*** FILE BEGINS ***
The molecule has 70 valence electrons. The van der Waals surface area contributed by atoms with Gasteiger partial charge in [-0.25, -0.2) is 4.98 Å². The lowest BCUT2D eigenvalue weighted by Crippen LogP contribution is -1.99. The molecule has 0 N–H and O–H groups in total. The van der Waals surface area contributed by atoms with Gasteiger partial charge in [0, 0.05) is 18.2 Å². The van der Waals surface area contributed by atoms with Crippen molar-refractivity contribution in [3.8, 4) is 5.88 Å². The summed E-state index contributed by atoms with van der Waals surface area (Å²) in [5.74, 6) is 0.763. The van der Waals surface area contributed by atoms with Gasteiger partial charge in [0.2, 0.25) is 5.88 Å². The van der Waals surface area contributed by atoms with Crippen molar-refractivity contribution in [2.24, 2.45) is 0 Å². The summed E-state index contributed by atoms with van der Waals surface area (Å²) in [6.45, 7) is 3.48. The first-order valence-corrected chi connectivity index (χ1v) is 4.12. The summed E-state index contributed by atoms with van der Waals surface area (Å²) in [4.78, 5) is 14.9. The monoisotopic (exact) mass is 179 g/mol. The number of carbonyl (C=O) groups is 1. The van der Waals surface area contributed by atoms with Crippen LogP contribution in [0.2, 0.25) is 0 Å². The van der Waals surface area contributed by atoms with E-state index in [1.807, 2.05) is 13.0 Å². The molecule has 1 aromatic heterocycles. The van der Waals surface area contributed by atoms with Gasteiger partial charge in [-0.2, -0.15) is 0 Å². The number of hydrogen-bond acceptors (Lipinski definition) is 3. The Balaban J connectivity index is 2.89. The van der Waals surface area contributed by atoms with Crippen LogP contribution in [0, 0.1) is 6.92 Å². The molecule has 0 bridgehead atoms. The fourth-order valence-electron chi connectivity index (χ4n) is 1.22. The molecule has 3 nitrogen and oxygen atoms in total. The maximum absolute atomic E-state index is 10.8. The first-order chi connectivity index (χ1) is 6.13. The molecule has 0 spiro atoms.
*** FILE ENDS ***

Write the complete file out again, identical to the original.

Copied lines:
The molecule has 70 valence electrons. The van der Waals surface area contributed by atoms with Gasteiger partial charge in [-0.25, -0.2) is 4.98 Å². The lowest BCUT2D eigenvalue weighted by Crippen LogP contribution is -1.99. The molecule has 0 N–H and O–H groups in total. The van der Waals surface area contributed by atoms with Gasteiger partial charge in [0, 0.05) is 18.2 Å². The van der Waals surface area contributed by atoms with Crippen molar-refractivity contribution in [3.8, 4) is 5.88 Å². The summed E-state index contributed by atoms with van der Waals surface area (Å²) in [5.74, 6) is 0.763. The van der Waals surface area contributed by atoms with Gasteiger partial charge in [0.2, 0.25) is 5.88 Å². The van der Waals surface area contributed by atoms with Crippen molar-refractivity contribution in [2.24, 2.45) is 0 Å². The summed E-state index contributed by atoms with van der Waals surface area (Å²) in [6.45, 7) is 3.48. The first-order valence-corrected chi connectivity index (χ1v) is 4.12. The summed E-state index contributed by atoms with van der Waals surface area (Å²) in [4.78, 5) is 14.9. The monoisotopic (exact) mass is 179 g/mol. The number of carbonyl (C=O) groups is 1. The van der Waals surface area contributed by atoms with Crippen LogP contribution in [0.2, 0.25) is 0 Å². The van der Waals surface area contributed by atoms with E-state index in [1.807, 2.05) is 13.0 Å². The molecule has 1 aromatic heterocycles. The van der Waals surface area contributed by atoms with Gasteiger partial charge in [-0.2, -0.15) is 0 Å². The number of hydrogen-bond acceptors (Lipinski definition) is 3. The Balaban J connectivity index is 2.89. The van der Waals surface area contributed by atoms with Crippen LogP contribution in [0, 0.1) is 6.92 Å². The molecule has 0 bridgehead atoms. The fourth-order valence-electron chi connectivity index (χ4n) is 1.22. The molecule has 3 nitrogen and oxygen atoms in total. The maximum absolute atomic E-state index is 10.8. The first-order chi connectivity index (χ1) is 6.13. The molecule has 0 spiro atoms.